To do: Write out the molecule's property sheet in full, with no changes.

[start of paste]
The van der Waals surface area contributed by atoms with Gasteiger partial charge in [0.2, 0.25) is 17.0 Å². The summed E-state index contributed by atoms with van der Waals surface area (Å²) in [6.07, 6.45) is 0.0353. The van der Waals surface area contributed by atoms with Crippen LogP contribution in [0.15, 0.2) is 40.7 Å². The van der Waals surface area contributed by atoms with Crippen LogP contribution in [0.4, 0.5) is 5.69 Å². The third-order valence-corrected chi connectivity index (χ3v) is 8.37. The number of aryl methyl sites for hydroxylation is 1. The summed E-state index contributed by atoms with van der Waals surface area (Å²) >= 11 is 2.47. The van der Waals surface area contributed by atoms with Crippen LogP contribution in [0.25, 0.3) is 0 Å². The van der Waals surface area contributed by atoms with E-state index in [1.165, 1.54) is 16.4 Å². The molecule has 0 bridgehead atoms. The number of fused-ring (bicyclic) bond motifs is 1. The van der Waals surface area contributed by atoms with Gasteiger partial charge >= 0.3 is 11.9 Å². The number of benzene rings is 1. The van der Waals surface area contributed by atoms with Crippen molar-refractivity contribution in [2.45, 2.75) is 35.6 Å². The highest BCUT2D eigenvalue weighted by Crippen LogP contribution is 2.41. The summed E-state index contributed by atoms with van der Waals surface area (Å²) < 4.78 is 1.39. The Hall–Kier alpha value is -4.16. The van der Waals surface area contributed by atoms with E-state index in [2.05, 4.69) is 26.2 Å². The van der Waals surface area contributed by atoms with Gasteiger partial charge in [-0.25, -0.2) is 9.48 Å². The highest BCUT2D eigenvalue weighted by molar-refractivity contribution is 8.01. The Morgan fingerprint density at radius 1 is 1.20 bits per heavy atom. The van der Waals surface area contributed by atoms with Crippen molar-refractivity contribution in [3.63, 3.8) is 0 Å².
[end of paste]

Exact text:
The van der Waals surface area contributed by atoms with Gasteiger partial charge in [0.2, 0.25) is 17.0 Å². The summed E-state index contributed by atoms with van der Waals surface area (Å²) in [6.07, 6.45) is 0.0353. The van der Waals surface area contributed by atoms with Crippen LogP contribution in [0.15, 0.2) is 40.7 Å². The van der Waals surface area contributed by atoms with Crippen LogP contribution in [0.4, 0.5) is 5.69 Å². The third-order valence-corrected chi connectivity index (χ3v) is 8.37. The number of aryl methyl sites for hydroxylation is 1. The summed E-state index contributed by atoms with van der Waals surface area (Å²) >= 11 is 2.47. The van der Waals surface area contributed by atoms with Crippen LogP contribution in [0.25, 0.3) is 0 Å². The van der Waals surface area contributed by atoms with E-state index in [1.165, 1.54) is 16.4 Å². The molecule has 0 bridgehead atoms. The number of fused-ring (bicyclic) bond motifs is 1. The van der Waals surface area contributed by atoms with Gasteiger partial charge >= 0.3 is 11.9 Å². The number of benzene rings is 1. The van der Waals surface area contributed by atoms with Crippen molar-refractivity contribution in [2.45, 2.75) is 35.6 Å². The highest BCUT2D eigenvalue weighted by Crippen LogP contribution is 2.41. The summed E-state index contributed by atoms with van der Waals surface area (Å²) < 4.78 is 1.39. The Hall–Kier alpha value is -4.16. The van der Waals surface area contributed by atoms with E-state index in [2.05, 4.69) is 26.2 Å². The van der Waals surface area contributed by atoms with Gasteiger partial charge in [-0.25, -0.2) is 9.48 Å². The highest BCUT2D eigenvalue weighted by molar-refractivity contribution is 8.01. The Morgan fingerprint density at radius 1 is 1.20 bits per heavy atom. The van der Waals surface area contributed by atoms with Crippen molar-refractivity contribution in [3.63, 3.8) is 0 Å².